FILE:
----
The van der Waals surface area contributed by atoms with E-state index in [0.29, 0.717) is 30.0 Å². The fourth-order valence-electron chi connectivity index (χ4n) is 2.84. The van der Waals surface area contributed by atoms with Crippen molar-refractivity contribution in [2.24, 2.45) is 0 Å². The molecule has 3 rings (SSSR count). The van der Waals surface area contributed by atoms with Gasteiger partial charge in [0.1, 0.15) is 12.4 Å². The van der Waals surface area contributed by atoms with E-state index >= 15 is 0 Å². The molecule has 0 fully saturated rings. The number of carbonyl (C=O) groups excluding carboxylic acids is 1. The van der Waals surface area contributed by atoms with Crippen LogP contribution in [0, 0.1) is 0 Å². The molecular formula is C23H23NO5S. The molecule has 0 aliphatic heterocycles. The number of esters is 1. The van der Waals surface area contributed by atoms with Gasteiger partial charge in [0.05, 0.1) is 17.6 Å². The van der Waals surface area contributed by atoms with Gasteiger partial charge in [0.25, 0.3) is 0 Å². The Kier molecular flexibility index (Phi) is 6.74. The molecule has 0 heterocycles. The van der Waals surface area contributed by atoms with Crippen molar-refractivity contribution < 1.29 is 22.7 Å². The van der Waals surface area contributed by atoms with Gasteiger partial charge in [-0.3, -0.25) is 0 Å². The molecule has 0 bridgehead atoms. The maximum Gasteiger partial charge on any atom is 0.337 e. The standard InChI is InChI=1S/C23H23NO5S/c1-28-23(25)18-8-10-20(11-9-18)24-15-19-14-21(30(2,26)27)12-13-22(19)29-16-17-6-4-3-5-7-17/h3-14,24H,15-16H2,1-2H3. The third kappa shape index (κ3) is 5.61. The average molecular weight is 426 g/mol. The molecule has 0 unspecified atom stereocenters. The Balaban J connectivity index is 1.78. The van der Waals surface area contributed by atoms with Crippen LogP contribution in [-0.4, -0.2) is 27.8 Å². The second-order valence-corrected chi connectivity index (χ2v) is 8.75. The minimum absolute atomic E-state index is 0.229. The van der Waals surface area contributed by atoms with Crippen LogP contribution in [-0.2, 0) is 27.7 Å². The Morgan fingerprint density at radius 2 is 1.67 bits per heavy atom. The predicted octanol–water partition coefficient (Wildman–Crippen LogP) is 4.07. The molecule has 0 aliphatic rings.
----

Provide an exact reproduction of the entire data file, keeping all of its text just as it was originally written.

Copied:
The van der Waals surface area contributed by atoms with E-state index in [0.29, 0.717) is 30.0 Å². The fourth-order valence-electron chi connectivity index (χ4n) is 2.84. The van der Waals surface area contributed by atoms with Crippen molar-refractivity contribution in [2.24, 2.45) is 0 Å². The molecule has 3 rings (SSSR count). The van der Waals surface area contributed by atoms with Gasteiger partial charge in [0.1, 0.15) is 12.4 Å². The van der Waals surface area contributed by atoms with E-state index >= 15 is 0 Å². The molecule has 0 fully saturated rings. The number of carbonyl (C=O) groups excluding carboxylic acids is 1. The van der Waals surface area contributed by atoms with Crippen LogP contribution in [0, 0.1) is 0 Å². The molecular formula is C23H23NO5S. The molecule has 0 aliphatic heterocycles. The number of esters is 1. The van der Waals surface area contributed by atoms with Gasteiger partial charge in [0.05, 0.1) is 17.6 Å². The van der Waals surface area contributed by atoms with Gasteiger partial charge in [0.25, 0.3) is 0 Å². The Kier molecular flexibility index (Phi) is 6.74. The molecule has 0 heterocycles. The van der Waals surface area contributed by atoms with Crippen molar-refractivity contribution < 1.29 is 22.7 Å². The van der Waals surface area contributed by atoms with Gasteiger partial charge in [-0.3, -0.25) is 0 Å². The molecule has 0 bridgehead atoms. The maximum Gasteiger partial charge on any atom is 0.337 e. The standard InChI is InChI=1S/C23H23NO5S/c1-28-23(25)18-8-10-20(11-9-18)24-15-19-14-21(30(2,26)27)12-13-22(19)29-16-17-6-4-3-5-7-17/h3-14,24H,15-16H2,1-2H3. The third kappa shape index (κ3) is 5.61. The average molecular weight is 426 g/mol. The molecule has 0 unspecified atom stereocenters. The Balaban J connectivity index is 1.78. The van der Waals surface area contributed by atoms with Crippen LogP contribution in [-0.4, -0.2) is 27.8 Å². The second-order valence-corrected chi connectivity index (χ2v) is 8.75. The minimum absolute atomic E-state index is 0.229. The van der Waals surface area contributed by atoms with Crippen LogP contribution in [-0.2, 0) is 27.7 Å². The Morgan fingerprint density at radius 2 is 1.67 bits per heavy atom. The predicted octanol–water partition coefficient (Wildman–Crippen LogP) is 4.07. The molecule has 0 aliphatic rings.